US 5956917 A
The present invention is directed toward a novel moment resisting connection system, the Co-Axial Joint (CAJ) System, and a method of assembling the moment resisting connection system for use in diverse areas of architectural design, fabrication, engineering, and field erection of lattice structures. A given CAJ System connection is comprised of a framing member, a block connector, an end cap, an end cap-block connector attachment means, and a sleeve. The end cap, movably attached to the block connector, is connected to both the sleeve and framing member. To assemble the CAJ System, a sleeve is slid onto a framing member and positioned at the end of the member. The framing member is then positioned relative to the block connector. Attached to the block connector is an end cap which is made to align with the framing member. The end cap-block connector attachment means, typically a bolt, acts to absorb the tensile forces exerted on to the system without compromising the member-block connector connection. Once aligned, the end cap is shifted upwards and connected to the end of the frame member. The sleeve is then slid over the end cap, toward the block connector, and attached to the end cap in a position in which the sleeve acts to absorb compression forces exerted on to the framing member and to transfer such forces to the block connector without compromising the member-block connector connection.
1. An improved connection for a node element in a reticulated structure comprising:
a framing member;
an inner and an outer connector moiety;
a tension carrier affixed to the node element and extending slidably through the inner moiety, the carrier and the inner moiety being cooperatively configured for defining a limit of motion of the inner moiety along the carrier from the node element;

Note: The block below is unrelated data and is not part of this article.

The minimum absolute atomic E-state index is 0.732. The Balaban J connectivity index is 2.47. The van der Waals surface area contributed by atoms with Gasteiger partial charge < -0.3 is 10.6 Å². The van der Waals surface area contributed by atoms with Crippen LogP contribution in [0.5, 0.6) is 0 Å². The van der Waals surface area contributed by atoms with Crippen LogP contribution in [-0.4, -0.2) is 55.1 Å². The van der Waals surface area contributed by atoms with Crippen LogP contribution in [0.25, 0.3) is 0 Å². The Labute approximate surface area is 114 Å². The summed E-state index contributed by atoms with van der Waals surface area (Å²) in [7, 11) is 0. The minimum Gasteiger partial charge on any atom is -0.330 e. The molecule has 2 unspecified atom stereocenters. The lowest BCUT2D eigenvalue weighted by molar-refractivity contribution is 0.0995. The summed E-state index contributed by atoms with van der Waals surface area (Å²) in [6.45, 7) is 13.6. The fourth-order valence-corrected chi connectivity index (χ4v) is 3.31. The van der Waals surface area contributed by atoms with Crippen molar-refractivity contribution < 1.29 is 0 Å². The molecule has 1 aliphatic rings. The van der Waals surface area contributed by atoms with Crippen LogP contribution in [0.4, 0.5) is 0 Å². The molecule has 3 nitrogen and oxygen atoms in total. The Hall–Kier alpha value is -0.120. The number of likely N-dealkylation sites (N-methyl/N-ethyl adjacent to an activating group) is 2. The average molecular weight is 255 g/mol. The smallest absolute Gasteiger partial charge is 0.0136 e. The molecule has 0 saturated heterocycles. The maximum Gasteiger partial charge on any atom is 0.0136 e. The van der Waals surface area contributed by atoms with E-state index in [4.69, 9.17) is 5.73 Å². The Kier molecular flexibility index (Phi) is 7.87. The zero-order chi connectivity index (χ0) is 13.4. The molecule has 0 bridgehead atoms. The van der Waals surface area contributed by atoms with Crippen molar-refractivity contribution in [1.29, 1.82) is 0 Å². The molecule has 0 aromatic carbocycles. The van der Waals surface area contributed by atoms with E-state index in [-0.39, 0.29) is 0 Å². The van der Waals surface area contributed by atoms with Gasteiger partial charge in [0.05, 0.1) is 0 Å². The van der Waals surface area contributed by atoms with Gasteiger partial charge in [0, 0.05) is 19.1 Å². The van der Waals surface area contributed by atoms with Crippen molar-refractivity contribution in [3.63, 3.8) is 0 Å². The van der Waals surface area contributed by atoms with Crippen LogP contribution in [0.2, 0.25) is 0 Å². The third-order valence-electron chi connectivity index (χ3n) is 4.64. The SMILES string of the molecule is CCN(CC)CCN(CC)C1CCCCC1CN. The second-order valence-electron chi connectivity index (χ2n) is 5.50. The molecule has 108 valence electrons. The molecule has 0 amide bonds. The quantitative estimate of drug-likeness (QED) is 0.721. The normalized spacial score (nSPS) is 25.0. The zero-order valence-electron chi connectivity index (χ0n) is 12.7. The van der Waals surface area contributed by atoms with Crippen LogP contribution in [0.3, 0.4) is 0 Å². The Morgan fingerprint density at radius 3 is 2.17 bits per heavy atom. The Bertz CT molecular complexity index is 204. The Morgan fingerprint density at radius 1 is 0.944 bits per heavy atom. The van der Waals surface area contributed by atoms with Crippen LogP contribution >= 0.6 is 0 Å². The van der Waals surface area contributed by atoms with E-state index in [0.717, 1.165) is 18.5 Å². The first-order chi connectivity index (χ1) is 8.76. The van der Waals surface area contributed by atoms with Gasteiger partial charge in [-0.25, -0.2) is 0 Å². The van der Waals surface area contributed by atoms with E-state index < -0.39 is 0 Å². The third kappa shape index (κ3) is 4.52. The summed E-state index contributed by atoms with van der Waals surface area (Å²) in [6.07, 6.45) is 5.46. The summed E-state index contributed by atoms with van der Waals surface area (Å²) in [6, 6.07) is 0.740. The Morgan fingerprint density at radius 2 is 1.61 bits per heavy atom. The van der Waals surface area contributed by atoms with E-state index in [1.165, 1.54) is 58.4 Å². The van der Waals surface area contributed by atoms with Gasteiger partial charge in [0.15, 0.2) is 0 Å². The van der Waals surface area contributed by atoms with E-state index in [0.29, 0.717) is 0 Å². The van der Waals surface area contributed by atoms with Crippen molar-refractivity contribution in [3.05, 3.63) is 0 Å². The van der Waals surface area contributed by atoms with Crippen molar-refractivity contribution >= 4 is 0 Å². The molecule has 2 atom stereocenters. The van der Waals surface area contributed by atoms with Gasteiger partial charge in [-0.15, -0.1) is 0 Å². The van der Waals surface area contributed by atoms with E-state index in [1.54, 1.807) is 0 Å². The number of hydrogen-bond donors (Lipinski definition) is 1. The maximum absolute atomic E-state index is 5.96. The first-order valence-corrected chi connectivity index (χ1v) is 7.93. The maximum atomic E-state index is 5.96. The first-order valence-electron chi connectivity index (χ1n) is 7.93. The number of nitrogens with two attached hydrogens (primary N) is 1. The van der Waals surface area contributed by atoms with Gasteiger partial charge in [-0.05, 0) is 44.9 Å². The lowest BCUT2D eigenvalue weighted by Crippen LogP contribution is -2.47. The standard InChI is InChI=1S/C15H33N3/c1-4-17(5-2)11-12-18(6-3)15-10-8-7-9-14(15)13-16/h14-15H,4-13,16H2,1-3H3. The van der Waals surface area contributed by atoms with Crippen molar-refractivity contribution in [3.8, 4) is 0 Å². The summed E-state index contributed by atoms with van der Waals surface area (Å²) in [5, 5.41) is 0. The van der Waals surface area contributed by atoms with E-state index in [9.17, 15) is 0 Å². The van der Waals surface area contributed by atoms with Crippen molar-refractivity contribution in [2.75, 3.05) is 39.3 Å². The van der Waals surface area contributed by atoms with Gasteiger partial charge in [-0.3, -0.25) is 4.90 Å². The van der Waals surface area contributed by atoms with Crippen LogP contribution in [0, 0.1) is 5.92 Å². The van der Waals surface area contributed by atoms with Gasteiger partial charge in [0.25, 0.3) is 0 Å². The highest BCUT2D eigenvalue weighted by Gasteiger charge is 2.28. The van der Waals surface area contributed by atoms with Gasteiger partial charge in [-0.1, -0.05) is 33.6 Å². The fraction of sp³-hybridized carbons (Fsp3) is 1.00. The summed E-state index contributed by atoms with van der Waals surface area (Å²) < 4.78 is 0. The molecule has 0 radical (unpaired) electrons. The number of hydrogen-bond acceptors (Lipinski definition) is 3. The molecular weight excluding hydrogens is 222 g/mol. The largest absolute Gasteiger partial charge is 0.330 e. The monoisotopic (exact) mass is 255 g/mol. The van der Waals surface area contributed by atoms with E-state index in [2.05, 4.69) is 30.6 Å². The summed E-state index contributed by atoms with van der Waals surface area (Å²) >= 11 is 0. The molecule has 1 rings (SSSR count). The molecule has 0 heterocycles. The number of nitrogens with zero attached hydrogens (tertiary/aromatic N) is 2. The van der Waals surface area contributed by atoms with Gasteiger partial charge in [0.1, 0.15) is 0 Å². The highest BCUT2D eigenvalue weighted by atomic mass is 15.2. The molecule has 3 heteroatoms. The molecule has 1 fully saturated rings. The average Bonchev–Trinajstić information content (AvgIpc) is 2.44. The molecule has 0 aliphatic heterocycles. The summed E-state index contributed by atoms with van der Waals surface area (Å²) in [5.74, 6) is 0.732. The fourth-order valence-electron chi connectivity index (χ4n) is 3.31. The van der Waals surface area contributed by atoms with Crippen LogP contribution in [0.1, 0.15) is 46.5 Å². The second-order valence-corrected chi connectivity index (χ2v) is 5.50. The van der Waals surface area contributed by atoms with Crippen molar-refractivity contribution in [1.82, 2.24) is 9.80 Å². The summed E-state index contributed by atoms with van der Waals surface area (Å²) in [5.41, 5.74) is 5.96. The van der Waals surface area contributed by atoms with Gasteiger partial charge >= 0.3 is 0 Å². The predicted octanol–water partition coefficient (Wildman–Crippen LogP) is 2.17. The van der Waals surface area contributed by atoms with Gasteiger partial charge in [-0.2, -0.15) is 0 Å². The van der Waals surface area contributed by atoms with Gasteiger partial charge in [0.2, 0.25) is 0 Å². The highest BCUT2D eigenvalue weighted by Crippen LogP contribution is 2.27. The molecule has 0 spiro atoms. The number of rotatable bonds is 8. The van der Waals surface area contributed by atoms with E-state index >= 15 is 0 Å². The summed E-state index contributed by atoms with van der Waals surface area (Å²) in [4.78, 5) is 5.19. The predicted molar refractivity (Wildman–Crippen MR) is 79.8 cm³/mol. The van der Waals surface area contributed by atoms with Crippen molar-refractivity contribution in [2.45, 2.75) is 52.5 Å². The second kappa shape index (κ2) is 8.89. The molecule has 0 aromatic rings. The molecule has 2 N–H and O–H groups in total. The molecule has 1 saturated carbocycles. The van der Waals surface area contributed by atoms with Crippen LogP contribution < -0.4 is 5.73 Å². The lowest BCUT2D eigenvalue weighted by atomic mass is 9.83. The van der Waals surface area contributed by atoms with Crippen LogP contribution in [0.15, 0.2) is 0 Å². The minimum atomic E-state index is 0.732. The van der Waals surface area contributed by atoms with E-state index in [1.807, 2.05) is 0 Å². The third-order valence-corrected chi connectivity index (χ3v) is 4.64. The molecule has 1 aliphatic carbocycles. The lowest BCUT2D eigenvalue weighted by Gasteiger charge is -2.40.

a first connection between the inner moiety and the framing member defined for withstanding tension in the framing member, the connection between the inner moiety and the framing member also defining a thrust seat for application of compression in the framing member to the inner moiety; and
a second connection between the inner and outer moieties defined for accepting and carrying to the node element compressive load in the framing member as applied to the outer moiety via the inner moiety, the tension carrier and the connector moieties being so dimensioned that in the completed connection the framing member engages the thrust seat of the inner moiety and the outer moiety compressively abuts the node element when the inner moiety is essentially at its motion limit relative to the node element.
2. The improved connection according to claim 1 wherein the inner moiety has internal threads and external threads.
3. The improved connection according to claim 2 wherein the outer moiety comprises internal threads for engagement with the external threads of the inner moiety.
4. The improved connection according to claim 2 wherein the framing member comprises external threads on an end of the member for engagement with the internal threads of the inner moiety.
5. The improved connection according to claim 2 wherein the internal threads of the inner moiety comprises tension buttress threads.
6. The improved connection according to claim 2 wherein the external threads of the inner moiety comprises compression buttress threads.
7. The improved connection according to claim 1 wherein the inner moiety comprises first external threads and second external threads.
8. The improved connection according to claim 7 wherein the framing member comprises internal threads on an end of the member for engagement with the second external threads of the inner moiety.
9. The improved connection according to claim 7 wherein the internal threads of the outer moiety and the first external threads of the inner moiety comprises compression buttress threads.
10. The improved connection according to claim 1 wherein the inner moiety comprises an end cap having a top end, a bottom end, and an internal cavity, wherein the tension connector extends through the bottom end of the end cap, and wherein the framing member extends through the top end of the end cap into the internal cavity.
11. The improved connection according to claim 10 wherein the thrust seat comprises a shoulder in the inner cavity of the inner moiety, and wherein an end of the framing member abuts the shoulder for application of compression in the framing member to the inner moiety.